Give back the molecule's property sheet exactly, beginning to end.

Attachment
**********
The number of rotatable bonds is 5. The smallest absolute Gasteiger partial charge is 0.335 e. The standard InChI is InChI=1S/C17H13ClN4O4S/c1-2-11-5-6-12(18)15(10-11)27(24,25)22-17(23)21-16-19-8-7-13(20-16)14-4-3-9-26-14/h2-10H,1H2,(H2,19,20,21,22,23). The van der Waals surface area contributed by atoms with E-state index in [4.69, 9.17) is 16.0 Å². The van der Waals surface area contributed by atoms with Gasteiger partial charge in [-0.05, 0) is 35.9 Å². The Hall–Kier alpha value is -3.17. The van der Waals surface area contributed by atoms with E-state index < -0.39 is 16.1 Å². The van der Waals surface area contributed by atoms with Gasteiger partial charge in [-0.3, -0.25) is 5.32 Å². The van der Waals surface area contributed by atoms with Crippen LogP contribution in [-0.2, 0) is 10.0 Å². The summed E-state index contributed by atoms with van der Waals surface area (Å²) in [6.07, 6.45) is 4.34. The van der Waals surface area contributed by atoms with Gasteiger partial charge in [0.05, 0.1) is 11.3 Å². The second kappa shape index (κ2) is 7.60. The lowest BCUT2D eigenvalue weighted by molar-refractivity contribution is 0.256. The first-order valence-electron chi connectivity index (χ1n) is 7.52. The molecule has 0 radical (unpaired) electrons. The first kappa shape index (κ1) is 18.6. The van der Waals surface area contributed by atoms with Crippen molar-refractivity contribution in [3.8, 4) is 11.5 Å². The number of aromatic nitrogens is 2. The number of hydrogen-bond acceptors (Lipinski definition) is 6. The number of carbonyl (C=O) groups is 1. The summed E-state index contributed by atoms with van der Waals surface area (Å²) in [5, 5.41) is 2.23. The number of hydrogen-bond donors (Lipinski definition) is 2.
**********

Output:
The number of rotatable bonds is 5. The smallest absolute Gasteiger partial charge is 0.335 e. The standard InChI is InChI=1S/C17H13ClN4O4S/c1-2-11-5-6-12(18)15(10-11)27(24,25)22-17(23)21-16-19-8-7-13(20-16)14-4-3-9-26-14/h2-10H,1H2,(H2,19,20,21,22,23). The van der Waals surface area contributed by atoms with E-state index in [4.69, 9.17) is 16.0 Å². The van der Waals surface area contributed by atoms with Gasteiger partial charge in [-0.05, 0) is 35.9 Å². The Hall–Kier alpha value is -3.17. The van der Waals surface area contributed by atoms with E-state index < -0.39 is 16.1 Å². The van der Waals surface area contributed by atoms with Gasteiger partial charge in [-0.3, -0.25) is 5.32 Å². The van der Waals surface area contributed by atoms with Crippen LogP contribution in [-0.2, 0) is 10.0 Å². The summed E-state index contributed by atoms with van der Waals surface area (Å²) in [6.07, 6.45) is 4.34. The van der Waals surface area contributed by atoms with Gasteiger partial charge in [0.05, 0.1) is 11.3 Å². The second kappa shape index (κ2) is 7.60. The lowest BCUT2D eigenvalue weighted by molar-refractivity contribution is 0.256. The first-order valence-electron chi connectivity index (χ1n) is 7.52. The molecule has 0 radical (unpaired) electrons. The first kappa shape index (κ1) is 18.6. The van der Waals surface area contributed by atoms with Crippen molar-refractivity contribution in [3.8, 4) is 11.5 Å². The number of aromatic nitrogens is 2. The number of hydrogen-bond acceptors (Lipinski definition) is 6. The number of carbonyl (C=O) groups is 1. The summed E-state index contributed by atoms with van der Waals surface area (Å²) in [5, 5.41) is 2.23. The number of hydrogen-bond donors (Lipinski definition) is 2.